Obituary: Bill Hill; former Scotsman journalist who became the ‘father of e-reading’

Bill Hill pictured as Deputy News Editor of The Scotsman in the 1970s
Bill Hill pictured as Deputy News Editor of The Scotsman in the 1970s
Share this article
0
Have your say

Born: 16 September, 1949, at Lennoxlove Castle, Campsie Glen. Died: 17 October, 2012, Redmond, Washington State, US, aged 63.

GLASWEGIAN Bill Hill will probably be best remembered as the “father of e-reading”. It was his obsession to make onscreen reading as easy and accessible as it is on the page, as a result of which millions of people around the world now buy and read books electronically.

However, those of us who knew him will remember him for so much more. He was an 
accomplished journalist for nearly 18 years. He was a 
talented musician – guitarist, sitar player and songwriter, his lyrics often reflecting his great passion for the environment. He was a gentle, loving and patient friend, an adoring 
husband and wonderful father.

I first met Bill when we were reporters together at the Paisley Daily Express, and later in the Glasgow office of The Scotsman. Our shared passion for music led to a collaboration in writing, playing and recording music – talking, dreaming, knowing that the future must hold more. He could never have dreamt then where it would take him.

Bill’s story is one of extraordinary achievement against the odds. Born and brought up in a working-class housing scheme in the East End of Glasgow, his father died when he was just 14, and he took on the mantle of man of the house and breadwinner. However, Bill was smart. Really smart. He won a scholarship to Glasgow’s Alan Glen’s school, where he excelled academically. But he was also a rebel, and rejected the conventional academic route through his university years at Heriot-Watt’s, to carve out a niche for himself as a journalist.

But with his long hair and thick, bushy beard, and his restless talent, he pushed at the boundaries of accepted convention.

Spotted once by a rival newspaper busking in Buchanan Street in Glasgow, he was hauled over the coals by his editor at The Scotsman after a story appeared in the gossip column of the Sunday Mail, suggesting that Scotsman reporters were paid so poorly they had to go busking to make ends meet.

Bill quit The Scotsman in 1986 to join the Aldus Corporation, a software company in Edinburgh. It was where he 
co-invented ClearType, which revolutionised the readability of text on screen, and led 
Microsoft to pursue him in the 1990s to head up its typography group in Seattle. There he found that while his IQ of nearly 160 had usually made him the brightest guy in any gathering, he was now – in his own words – “the dumbest guy in the room”.

But Bill went on to become one of the brightest stars in the Microsoft constellation – addressing audiences of 3,000 people in his kilt – and sharing the stage with one of the world’s richest and best-known men, Bill Gates.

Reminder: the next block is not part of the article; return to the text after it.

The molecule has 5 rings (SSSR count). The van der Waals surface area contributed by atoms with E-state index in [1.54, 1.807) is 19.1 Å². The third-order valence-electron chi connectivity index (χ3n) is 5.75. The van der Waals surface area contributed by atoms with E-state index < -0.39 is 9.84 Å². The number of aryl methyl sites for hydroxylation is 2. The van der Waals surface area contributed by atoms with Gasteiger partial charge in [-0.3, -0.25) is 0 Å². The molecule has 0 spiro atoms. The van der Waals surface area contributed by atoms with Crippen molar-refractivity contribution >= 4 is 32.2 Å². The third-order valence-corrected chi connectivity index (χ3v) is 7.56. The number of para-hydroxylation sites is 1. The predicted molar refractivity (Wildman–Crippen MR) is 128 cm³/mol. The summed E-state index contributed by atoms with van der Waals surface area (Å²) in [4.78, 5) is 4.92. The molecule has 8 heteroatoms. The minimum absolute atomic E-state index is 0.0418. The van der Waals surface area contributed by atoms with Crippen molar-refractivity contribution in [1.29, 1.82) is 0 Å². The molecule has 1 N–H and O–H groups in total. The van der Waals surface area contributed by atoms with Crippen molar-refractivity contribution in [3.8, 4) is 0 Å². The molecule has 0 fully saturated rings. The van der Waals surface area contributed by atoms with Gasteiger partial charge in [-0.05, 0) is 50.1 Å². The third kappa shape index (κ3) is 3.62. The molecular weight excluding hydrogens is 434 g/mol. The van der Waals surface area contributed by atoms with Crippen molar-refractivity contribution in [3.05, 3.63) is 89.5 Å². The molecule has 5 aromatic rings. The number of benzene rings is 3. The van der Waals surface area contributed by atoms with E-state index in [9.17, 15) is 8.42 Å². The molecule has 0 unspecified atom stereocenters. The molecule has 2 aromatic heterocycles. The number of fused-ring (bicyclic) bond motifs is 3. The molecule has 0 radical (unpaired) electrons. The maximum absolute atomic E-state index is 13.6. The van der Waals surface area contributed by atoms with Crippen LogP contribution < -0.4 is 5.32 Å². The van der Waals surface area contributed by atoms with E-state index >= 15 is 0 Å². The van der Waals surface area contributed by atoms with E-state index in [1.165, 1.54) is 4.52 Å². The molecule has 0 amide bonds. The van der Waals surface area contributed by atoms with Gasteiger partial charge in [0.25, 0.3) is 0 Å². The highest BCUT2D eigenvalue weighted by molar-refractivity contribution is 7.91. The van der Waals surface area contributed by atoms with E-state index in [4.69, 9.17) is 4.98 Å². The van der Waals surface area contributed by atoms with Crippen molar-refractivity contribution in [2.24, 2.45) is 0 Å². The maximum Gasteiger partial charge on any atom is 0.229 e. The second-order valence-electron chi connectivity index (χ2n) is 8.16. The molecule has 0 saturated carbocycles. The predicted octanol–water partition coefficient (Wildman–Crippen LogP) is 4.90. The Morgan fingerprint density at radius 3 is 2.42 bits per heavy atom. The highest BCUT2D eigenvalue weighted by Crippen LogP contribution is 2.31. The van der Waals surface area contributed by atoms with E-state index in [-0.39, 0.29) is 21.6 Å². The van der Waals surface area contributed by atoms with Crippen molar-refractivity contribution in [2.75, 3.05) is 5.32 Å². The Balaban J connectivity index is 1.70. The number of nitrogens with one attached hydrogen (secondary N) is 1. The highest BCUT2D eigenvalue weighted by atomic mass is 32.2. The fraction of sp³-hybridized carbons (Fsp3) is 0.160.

Bill’s new life was telegraphed to him in a dream, where he saw himself as a wolf running with other wolves through the woods.

It wasn’t long before he was living in those very woods outside Seattle, absorbing the wisdom of Native Americans, learning how to track the creatures of his dreams. His artist wife, Tanya, reflected those dreams in a wonderfully evocative series of paintings, and Bill returned to his musical roots to write and record an album of songs to tell the story.

The couple went on to buy a beach house on the Hawaiian island of Kauai, and in his late fifties Bill started surfing waves instead of the internet. He had learned, ten years before, to face life fearlessly following a stroke that had nearly robbed him of his life – it was a stroke that killed his steelworker father, aged 44.

“It made me not afraid any more,” he once told me. “To face life, to express myself, to stand up in front of 3,000 people… I’m glad now that it happened.”

His was an extraordinary life, that in keeping with the rest of it began in the most peculiar of circumstances. He was born in 1949 in Lennoxlove Castle in Campsie Glen, which at that time was a psychiatric institution – two wards had been petitioned off after the war for use in childbirth.

He used to joke: “I was born in a mental hospital.” But Campsie Glen was a place he loved, and where he took his future wife on their first date.

The last time I saw Bill was in a hotel in Seattle five years ago. I had been best man at his wedding 30 years previously, but we had not set eyes on each other for nearly 20 of them. We spent several hours catching up, and he grinned at me across the table and said: “Sometimes I find it hard to believe I’m here in Seattle, living this life, that I’ve come this far, by this route… wee Willie Hill fae 
Barlanark.”

It was an emotional reunion. And when, finally, we parted, we hugged, and our lives went off again on their separate and very different ways.

And I found it hard to believe, and almost as hard to accept, that we should meet so briefly after all that time, and might never meet again. As it happened, we never did.

Bill died suddenly from a heart attack at his home in Redmond, Washington State. He is survived by Tanya and their two children, Yssa and Eldon.

Peter May